Down the Research Rabbit Hole

26 February 2017

From author Robin Storey:

Most novels require some sort of research. If you’re writing a novel set in a different historical period, obviously you need to do a lot of research. But regardless of what genre of novel you’re writing, things come up that you need to investigate (with perhaps the exception of fantasy, because you can make everything up).

. . . .

For example, your protagonist may be making a soufflé, so you need to find out how to make one so it sounds authentic, or you’ve decided that one of your characters will be a snake milker, and as you know very little about how to milk snakes (yes, there is such a profession) you google ‘snake milking.’

From there, you find an interesting article on the history of snake milking and the story of Sam the Snake Milker who’s been bitten thousands of times while milking snakes and has the scars to prove it. This then leads to an article about which drugs are made from snake venom, which then directs you to a story about a farmer who was rushed to hospital by helicopter after being bitten by a snake, and was saved in the nick of time by an injection of anti-venom.

All very fascinating and will no doubt make you a hit at your next dinner party, but you probably only need a quarter of that information to write your character convincingly. We writers call it going down the research rabbit-hole.

Link to the rest at Robin Storey

Here’s a link to Robin Storey’s books. If you like an author’s post, you can show your appreciation by checking out their books.

In fiction

26 February 2017

In fiction, when you paint yourself into a corner, you can write a pair of suction cups onto the bottoms of your shoes and walk up the wall and out the skylight and see the sun breaking through the clouds. In nonfiction, you don’t have that luxury.

Tom Robbins

Bite Me on the Barcode: More on Pricing and POD for the Aussie Author

26 February 2017

From Annette Hamilton’s Writing Zone:

I published my children’s book The Priceless Princess with Kindle and Createspace just a couple of months ago. I had already purchased my own ISBNs which I used correctly, one on each version. Book came out, very cute, set a low price for the print version thinking of my Australian readers who would have to pay the US dollar price. Dumb me only then realised that Amazon in Australia does not sell any print versions. Australian readers would have to go to the US site, purchase in US$ and then pay a fortune to have the book posted to Australia. Or buy copies from my website. So I order a bunch of copies from Createspace and lo! I am paying  dollars per copy just to have them posted to me in Australia by the only postage option available through Createspace.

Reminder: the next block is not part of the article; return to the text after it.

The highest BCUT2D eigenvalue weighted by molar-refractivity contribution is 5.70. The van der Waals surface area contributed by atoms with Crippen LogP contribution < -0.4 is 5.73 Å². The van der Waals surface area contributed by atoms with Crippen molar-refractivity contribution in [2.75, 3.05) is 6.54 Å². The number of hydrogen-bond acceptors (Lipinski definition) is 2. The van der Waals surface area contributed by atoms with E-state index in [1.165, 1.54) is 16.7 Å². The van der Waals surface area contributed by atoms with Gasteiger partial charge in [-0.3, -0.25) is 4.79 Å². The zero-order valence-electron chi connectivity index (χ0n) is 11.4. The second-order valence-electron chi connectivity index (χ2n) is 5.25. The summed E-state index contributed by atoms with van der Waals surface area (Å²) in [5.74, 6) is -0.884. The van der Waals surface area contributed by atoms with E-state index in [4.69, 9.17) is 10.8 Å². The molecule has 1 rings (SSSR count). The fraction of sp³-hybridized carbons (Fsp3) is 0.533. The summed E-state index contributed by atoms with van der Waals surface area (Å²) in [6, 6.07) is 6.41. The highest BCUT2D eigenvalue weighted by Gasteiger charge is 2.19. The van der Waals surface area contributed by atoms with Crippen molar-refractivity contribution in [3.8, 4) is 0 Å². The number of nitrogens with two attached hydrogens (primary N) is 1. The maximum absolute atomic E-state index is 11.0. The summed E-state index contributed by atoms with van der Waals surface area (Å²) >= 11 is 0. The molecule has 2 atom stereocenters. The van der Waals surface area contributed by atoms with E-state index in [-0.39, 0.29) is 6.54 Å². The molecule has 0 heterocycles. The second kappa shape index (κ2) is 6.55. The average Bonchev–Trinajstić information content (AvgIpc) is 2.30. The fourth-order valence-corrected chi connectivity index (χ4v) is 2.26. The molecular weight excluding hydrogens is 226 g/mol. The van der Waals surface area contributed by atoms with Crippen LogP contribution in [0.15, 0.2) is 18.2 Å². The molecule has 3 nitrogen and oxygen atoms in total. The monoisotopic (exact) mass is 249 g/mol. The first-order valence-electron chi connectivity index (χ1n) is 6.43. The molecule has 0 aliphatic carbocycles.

Don’t want to do that again, so I would have to do what everybody recommended and get the print version onto Ingram Spark, who do print in Australia. I download their nifty Cover Generator and it asks do I want to set a price in the barcode. What? So I go back to my Createspace version and notice for the first time that there is a code adjacent to the ISBN, and it is Code 90000. For a minute or three I am diverted by the idea that this could be a great title for a thriller, although Code 9000 would be better. But back to matters at hand! This code turns out to mean that no price has been set. Should I set a price? What price should it be – the same as the Createspace one on the Amazon site? But that is in US$ and obviously for people who are in the US.  I need these books asap, so to save time I decide to use the Amazon price in the barcode so I send the  Cover Generator to my illustrator who is putting the files together. But I am uneasy about it, and go into research mode. Should I have put the price in the barcode, or not?